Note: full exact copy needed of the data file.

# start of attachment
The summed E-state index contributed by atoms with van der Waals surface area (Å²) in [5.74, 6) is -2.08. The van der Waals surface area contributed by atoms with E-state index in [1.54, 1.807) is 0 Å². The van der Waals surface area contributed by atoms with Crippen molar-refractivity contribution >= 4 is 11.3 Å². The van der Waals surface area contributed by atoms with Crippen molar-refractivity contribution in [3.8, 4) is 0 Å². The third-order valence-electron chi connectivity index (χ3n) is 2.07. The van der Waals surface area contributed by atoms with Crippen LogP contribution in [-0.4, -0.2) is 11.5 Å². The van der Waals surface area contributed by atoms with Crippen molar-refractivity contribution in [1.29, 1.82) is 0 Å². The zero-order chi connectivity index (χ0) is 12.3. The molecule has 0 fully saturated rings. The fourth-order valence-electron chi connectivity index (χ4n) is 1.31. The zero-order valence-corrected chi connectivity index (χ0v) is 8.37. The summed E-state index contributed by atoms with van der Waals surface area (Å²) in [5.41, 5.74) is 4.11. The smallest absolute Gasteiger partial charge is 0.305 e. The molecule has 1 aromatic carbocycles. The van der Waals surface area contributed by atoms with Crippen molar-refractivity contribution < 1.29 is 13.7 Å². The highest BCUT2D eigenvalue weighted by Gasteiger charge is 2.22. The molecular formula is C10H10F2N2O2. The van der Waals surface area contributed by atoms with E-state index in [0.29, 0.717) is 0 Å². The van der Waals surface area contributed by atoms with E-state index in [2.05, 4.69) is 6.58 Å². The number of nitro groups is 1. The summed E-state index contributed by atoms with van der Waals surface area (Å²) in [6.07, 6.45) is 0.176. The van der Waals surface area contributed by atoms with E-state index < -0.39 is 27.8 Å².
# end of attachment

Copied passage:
The summed E-state index contributed by atoms with van der Waals surface area (Å²) in [5.74, 6) is -2.08. The van der Waals surface area contributed by atoms with E-state index in [1.54, 1.807) is 0 Å². The van der Waals surface area contributed by atoms with Crippen molar-refractivity contribution >= 4 is 11.3 Å². The van der Waals surface area contributed by atoms with Crippen molar-refractivity contribution in [3.8, 4) is 0 Å². The third-order valence-electron chi connectivity index (χ3n) is 2.07. The van der Waals surface area contributed by atoms with Crippen LogP contribution in [-0.4, -0.2) is 11.5 Å². The van der Waals surface area contributed by atoms with Crippen molar-refractivity contribution in [1.29, 1.82) is 0 Å². The zero-order chi connectivity index (χ0) is 12.3. The molecule has 0 fully saturated rings. The fourth-order valence-electron chi connectivity index (χ4n) is 1.31. The zero-order valence-corrected chi connectivity index (χ0v) is 8.37. The summed E-state index contributed by atoms with van der Waals surface area (Å²) in [5.41, 5.74) is 4.11. The smallest absolute Gasteiger partial charge is 0.305 e. The molecule has 1 aromatic carbocycles. The van der Waals surface area contributed by atoms with Crippen molar-refractivity contribution < 1.29 is 13.7 Å². The highest BCUT2D eigenvalue weighted by Gasteiger charge is 2.22. The molecular formula is C10H10F2N2O2. The van der Waals surface area contributed by atoms with E-state index in [0.29, 0.717) is 0 Å². The van der Waals surface area contributed by atoms with E-state index in [2.05, 4.69) is 6.58 Å². The number of nitro groups is 1. The summed E-state index contributed by atoms with van der Waals surface area (Å²) in [6.07, 6.45) is 0.176. The van der Waals surface area contributed by atoms with E-state index < -0.39 is 27.8 Å².